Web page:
Pattern Recognition and Machine Learning

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Springer, Aug 17, 2006 - Computers - 738 pages
This is the first textbook on pattern recognition to present the Bayesian viewpoint. The book presents approximate inference algorithms that permit fast approximate answers in situations where exact answers are not feasible. It uses graphical models to describe probability distributions when no other books apply graphical models to machine learning. No previous knowledge of pattern recognition or machine learning concepts is assumed. Familiarity with multivariate calculus and basic linear algebra is required, and some experience in the use of probabilities would be helpful though not essential as the book includes a self-contained introduction to basic probability theory.

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Very nice book! I have been teaching this book for a couple of semesters in a graduate level course. I am finding all chapters very consistent in their approach to form up the whole field. It covers modern topics such as RVMs found hardly in classical texts. The book goes beyond such traditional coverages in the final chapters and exposes the reader into more advanced topics such as variational pattern recognition techniques. It is also nicely supported by helpful sample data sets with solutions to selected problems at each chapter.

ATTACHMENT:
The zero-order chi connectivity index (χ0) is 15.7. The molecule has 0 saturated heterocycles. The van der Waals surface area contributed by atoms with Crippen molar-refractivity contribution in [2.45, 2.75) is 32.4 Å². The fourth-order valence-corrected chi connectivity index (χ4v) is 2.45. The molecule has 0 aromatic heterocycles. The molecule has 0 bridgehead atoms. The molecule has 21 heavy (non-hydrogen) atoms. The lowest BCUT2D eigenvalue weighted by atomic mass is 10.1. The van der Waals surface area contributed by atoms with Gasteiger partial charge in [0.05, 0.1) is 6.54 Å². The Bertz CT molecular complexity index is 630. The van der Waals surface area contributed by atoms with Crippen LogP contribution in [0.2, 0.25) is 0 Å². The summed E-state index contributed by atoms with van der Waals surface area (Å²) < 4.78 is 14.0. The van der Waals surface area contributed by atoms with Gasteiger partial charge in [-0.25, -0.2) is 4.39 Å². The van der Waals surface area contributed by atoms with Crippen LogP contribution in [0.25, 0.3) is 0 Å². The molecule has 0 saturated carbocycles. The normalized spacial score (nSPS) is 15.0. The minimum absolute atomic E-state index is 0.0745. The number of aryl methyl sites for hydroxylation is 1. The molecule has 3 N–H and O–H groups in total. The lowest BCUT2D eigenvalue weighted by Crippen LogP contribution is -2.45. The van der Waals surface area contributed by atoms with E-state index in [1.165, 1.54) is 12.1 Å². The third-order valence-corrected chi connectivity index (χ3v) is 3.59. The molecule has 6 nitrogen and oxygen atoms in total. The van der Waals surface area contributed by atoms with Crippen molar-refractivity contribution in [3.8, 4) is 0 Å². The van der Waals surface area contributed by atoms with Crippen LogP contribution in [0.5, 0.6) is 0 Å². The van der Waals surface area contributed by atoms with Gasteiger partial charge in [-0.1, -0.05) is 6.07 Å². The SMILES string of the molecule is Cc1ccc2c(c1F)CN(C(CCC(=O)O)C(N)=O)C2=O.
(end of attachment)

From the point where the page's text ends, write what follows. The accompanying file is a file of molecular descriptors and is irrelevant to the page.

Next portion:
Review: Pattern Recognition and Machine Learning

User Review  - Oldrich - Goodreads

1. The book is mainly about Bayesian approach. And many important techniques are missing. This is the biggest problem I think. 2. “Inconsistent difficulty”, too much time spent on simple things and ... Read full review

About the author (2006)

Christopher M. Bishop is Assistant Director at Microsoft Research Cambridge, and also holds a Chair in Computer Science at the University of Edinburgh.

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